WASHINGTON (Gray DC) According to the Department of Labor, only 14 percent of the U.S. workforce can access paid family leave through their employer, and lawmakers on both sides of the aisle are trying to change that.
"I had a great leave, and it was still really hard. My son was like a very easy baby," said Vicki Shabo, vice president at the National Partnership for Women and families.
Shabo took 16 weeks off for the birth of her son, and got paid for it. When she returned to work, she says she couldn't help but think about others who weren't offered the same generous leave policies.
"Just the state of play in this country, where people really have to win the boss lottery to have access to the paid family and medical leave that they need, drove me to do this work," Shabo explained.
Now, Shabo is working to shape workplace policy with the National Partnership for Women and Families.
On the heels of the historic Women's March and the 2016 campaign, it's an issue gaining a lot of attention. In addition, first daughter Ivanka Trump is using her national platform to advocate for it.
Now, lawmakers are taking advantage of this momentum. Democratic and Republican female senators are introducing separate bills to address paid family leave. However, there are major differences in their approaches.
"We are looking at ways to provide flexibility," said Sen. Deb Fischer (R-NE), who recently just re-introduced her Strong Families Act.
Sen. Fischer recently met with Ivanka Trump to discuss her proposal, which would create a two-year tax credit for businesses who voluntarily give their employees at least two weeks of paid leave.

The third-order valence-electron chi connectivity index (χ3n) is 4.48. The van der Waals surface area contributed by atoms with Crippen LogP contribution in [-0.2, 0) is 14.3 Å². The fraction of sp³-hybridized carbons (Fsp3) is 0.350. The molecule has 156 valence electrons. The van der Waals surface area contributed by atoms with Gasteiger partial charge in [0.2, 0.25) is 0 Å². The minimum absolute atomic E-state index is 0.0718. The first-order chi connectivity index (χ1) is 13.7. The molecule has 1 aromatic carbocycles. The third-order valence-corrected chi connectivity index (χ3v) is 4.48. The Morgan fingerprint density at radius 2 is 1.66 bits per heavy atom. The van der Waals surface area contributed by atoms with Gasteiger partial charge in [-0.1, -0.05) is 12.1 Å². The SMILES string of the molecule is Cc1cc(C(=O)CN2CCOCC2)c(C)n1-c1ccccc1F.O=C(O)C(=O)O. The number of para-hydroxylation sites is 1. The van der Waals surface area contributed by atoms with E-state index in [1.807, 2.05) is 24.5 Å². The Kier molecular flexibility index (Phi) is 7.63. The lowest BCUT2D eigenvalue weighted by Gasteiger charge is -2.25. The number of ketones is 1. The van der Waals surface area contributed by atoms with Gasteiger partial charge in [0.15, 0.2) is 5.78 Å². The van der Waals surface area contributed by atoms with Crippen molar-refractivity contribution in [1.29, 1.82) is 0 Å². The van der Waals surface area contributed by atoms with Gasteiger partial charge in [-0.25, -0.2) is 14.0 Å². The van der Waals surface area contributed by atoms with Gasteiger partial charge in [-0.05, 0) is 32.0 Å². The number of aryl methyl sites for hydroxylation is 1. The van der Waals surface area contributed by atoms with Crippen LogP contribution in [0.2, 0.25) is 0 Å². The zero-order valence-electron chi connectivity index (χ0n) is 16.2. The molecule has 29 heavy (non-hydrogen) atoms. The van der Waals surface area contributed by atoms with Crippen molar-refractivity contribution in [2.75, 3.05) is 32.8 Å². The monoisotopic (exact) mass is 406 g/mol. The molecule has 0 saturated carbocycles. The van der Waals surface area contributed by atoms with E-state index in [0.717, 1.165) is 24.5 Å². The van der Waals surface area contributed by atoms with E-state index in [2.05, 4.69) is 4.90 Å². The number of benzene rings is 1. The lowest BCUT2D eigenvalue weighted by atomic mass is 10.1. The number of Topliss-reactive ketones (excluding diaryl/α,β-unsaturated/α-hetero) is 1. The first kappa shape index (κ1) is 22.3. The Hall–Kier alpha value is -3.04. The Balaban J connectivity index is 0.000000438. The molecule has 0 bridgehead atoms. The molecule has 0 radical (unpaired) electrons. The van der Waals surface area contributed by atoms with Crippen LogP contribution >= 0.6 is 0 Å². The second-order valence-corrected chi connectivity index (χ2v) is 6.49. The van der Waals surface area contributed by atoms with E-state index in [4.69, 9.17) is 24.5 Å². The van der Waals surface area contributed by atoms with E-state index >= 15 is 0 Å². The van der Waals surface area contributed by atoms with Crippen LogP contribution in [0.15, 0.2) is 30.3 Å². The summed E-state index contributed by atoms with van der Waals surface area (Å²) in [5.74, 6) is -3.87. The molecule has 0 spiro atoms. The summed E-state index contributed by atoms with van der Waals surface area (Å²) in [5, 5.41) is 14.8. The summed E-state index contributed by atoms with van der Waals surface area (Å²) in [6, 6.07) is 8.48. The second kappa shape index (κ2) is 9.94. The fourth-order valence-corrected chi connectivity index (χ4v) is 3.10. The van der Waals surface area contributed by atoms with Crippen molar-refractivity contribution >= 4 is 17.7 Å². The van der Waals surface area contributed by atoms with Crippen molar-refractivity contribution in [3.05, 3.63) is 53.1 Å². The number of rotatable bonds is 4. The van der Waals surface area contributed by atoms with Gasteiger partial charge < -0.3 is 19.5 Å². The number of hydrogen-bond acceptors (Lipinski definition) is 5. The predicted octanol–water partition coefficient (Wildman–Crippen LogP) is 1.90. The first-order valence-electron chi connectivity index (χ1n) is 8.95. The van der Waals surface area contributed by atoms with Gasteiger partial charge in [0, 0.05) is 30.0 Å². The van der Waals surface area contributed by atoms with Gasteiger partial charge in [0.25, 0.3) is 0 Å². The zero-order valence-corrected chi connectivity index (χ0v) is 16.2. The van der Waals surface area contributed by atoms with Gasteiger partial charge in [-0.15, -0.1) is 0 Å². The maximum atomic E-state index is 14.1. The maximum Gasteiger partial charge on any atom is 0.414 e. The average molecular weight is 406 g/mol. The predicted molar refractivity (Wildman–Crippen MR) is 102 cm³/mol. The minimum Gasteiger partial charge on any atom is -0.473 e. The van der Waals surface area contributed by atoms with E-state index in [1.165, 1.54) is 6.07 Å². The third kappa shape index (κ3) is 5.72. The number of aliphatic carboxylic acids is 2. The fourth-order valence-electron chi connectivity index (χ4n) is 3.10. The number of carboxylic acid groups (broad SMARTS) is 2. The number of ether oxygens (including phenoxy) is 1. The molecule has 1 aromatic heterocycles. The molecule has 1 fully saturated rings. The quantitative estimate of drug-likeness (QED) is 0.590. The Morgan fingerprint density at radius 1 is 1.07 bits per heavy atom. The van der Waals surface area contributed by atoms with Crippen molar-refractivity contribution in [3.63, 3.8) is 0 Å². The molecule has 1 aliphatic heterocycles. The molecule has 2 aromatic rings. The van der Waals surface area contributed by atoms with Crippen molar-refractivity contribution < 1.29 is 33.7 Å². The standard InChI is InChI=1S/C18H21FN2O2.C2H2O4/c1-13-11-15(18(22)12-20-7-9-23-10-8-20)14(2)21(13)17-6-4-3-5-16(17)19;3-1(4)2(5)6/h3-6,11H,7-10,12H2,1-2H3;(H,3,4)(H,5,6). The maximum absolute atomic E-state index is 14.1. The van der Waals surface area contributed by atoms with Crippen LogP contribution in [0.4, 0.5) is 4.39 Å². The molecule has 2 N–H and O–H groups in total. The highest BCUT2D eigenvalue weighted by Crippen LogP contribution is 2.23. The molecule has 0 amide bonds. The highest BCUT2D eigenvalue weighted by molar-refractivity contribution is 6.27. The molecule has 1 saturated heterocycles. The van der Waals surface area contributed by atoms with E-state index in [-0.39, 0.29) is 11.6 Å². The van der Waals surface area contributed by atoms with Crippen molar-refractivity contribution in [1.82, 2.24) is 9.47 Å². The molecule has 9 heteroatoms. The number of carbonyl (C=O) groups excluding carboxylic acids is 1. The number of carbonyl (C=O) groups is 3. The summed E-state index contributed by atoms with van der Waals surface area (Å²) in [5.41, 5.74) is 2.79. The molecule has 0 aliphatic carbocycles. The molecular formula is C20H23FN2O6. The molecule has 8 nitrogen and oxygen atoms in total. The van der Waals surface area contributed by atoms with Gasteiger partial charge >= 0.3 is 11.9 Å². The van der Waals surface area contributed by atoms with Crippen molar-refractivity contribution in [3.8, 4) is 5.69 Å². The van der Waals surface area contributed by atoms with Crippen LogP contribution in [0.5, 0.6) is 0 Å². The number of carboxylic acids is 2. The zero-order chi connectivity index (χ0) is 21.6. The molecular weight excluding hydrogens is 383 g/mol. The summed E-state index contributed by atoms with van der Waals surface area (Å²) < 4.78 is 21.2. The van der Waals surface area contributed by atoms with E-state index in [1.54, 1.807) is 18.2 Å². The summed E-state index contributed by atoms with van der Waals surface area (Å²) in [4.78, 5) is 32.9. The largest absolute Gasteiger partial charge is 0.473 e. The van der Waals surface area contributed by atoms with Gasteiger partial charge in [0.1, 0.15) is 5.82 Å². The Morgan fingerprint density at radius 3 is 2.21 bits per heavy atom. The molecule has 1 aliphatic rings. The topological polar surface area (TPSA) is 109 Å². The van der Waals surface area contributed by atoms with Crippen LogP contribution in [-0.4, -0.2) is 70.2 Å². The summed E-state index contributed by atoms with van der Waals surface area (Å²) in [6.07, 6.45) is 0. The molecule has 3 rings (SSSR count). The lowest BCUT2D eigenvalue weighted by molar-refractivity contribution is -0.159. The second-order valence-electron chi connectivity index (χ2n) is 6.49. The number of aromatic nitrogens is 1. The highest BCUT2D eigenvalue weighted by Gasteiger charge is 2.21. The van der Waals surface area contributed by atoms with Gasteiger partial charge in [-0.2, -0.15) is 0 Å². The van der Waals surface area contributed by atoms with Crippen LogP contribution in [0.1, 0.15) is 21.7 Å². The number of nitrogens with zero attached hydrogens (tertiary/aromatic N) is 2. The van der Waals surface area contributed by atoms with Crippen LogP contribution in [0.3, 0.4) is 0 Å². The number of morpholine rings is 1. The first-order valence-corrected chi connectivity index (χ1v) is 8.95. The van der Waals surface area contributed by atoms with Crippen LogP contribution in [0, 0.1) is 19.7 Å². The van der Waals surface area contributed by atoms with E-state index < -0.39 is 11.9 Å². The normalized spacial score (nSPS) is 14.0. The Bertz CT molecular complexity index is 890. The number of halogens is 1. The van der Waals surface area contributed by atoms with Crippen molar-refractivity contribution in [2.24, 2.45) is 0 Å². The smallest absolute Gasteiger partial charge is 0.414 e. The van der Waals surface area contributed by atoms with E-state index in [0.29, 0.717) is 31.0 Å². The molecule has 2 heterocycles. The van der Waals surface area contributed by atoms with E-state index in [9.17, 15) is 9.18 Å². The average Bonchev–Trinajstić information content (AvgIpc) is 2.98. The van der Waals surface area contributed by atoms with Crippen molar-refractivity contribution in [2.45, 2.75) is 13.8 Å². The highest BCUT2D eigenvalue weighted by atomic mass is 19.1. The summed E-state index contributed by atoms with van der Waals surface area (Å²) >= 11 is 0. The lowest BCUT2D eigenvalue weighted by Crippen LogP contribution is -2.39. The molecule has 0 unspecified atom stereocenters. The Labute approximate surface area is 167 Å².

"Ivanka Trump is very interested in the issue," Fischer explained. "I don't like to see federal government mandate, I want to see businesses be able to support a program that's going to help their employees."
Meanwhile, Democratic Senator Kirsten Gillibrand (D-NY) is also re-introducing her bill, the Family And Medical Insurance Leave (FAMILY) Act. The legislation would provide for two-thirds of a worker's pay for up to 12 weeks. It would be paid for by a small payroll tax shared by both employees and employers. Sen. Heidi Heitkamp (D-ND) is supporting the measure.
"This creates a system that shares the risk of sick employees, it shares the opportunity to provide leave for women who have children, and men who need to take care of parents," Sen. Heitkamp said. "I think it's a wonderful system."
Shabo has evaluated both proposals, and she says Sen. Fischer's bill doesn't go far enough, because small tax credits aren't likely to motivate companies to change their policies.
"What that does is it means that companies that are already choosing to offer paid leave will continue to do so, and they will get a tax break for it," Shabo explained. "Companies that aren't, probably won't be incentivized to change their behavior."
However, Shabo says she's still hopeful something will get accomplished during this session.
"I think what needs to happen is for all of us, and especially lawmakers, is to get out of their ideological boxes and to really examine the evidence," she said.
According to a new poll conducted by the National Partnership for Women and Families, 82 percent of voters say it's important for Congress to consider a national paid family and medical leave law.